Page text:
Akira Kasahara

Location of Interview
Collection Name

UCAR/NCAR Oral History Collection


The NCAR/UCAR Oral History Project documents the history of NCAR/UCAR through interviews, recorded discussions, and lectures by staff and others.  The project initially had a strong focus on the creation and   development of NCAR, including the design and construction of the Mesa Laboratory headquarters by I.M. Pei. Over the years, the project has expanded to include a wider range of topics and experiences within NCAR/UCAR history.

For more information, visit archives.ucar.edu or email archives@ucar.edu.

Date of Interview

National Capital Contracting

Biographical Sketch

Dr. Akira Kasahara is a renowned climate modeler who has made significant contributions to the field of atmospheric science. He has been associated with the National Center for Atmospheric Research (NCAR) for a considerable period, where he has been instrumental in developing and improving climate models. Dr. Kasahara's research experience spans over a decade, during which he has led and mentored several young scientists, including Warren Washington, a fresh Ph.D. graduate from Penn State. His collaborative work with Washington lasted for nearly a decade, during which they worked on the general circulation modeling at NCAR. Dr. Kasahara also collaborated with David Williamson from MIT, who was interested in modeling and worked on improving the model. Dr. Kasahara's work is characterized by his ability to manage long-term projects, often taking several years to complete, and his knack for keeping the organization satisfied by simultaneously working on different subjects.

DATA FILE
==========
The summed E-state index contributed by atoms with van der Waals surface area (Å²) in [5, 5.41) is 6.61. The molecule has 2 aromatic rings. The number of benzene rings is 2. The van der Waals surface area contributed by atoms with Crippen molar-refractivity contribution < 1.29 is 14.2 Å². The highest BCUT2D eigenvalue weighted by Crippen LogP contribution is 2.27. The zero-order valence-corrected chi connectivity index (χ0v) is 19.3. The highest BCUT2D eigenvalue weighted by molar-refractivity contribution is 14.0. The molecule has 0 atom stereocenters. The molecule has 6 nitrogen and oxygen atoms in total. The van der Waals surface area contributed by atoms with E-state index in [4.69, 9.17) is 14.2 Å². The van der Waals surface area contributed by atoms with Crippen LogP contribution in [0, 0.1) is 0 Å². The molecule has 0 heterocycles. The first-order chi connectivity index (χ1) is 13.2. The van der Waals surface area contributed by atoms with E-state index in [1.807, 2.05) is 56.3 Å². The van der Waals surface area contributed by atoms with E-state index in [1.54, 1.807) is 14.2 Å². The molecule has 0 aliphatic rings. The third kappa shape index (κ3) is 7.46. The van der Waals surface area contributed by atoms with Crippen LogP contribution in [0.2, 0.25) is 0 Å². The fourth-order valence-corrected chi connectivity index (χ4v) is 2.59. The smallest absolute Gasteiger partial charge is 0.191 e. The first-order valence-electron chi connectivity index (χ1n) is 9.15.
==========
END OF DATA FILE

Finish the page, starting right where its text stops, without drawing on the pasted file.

Scope and Content Note
The interview with Dr. Akira Kasahara, conducted by Stuart Leslie from Johns Hopkins University, primarily focuses on the interaction between architecture and laboratory work, specifically in the context of NCAR. The discussion begins with a quotation from Roberts' papers, emphasizing the need for scientists to make the laboratory their own for it to function effectively. Dr. Kasahara agrees with this sentiment, highlighting the importance of autonomy in scientific research. The conversation then shifts to Dr. Kasahara's collaborations with Warren Washington and David Williamson on general circulation modeling and model improvement, respectively. The interview also touches upon the challenges of managing long-term projects, the need for producing quick results to keep the organization satisfied, and the broad topic of dynamical aspects of atmospheric circulations. Towards the end, Dr. Kasahara shares his views on the functionality of the NCAR building, stating that he finds it superior to other buildings he has seen at NOAA, NIST, university engineering, and some federal offices.

Copyright Information: Copyright University Corporation for Atmospheric Research (UCAR). This work is licensed under a Creative Commons Attribution-NonCommercial 4.0 International License.

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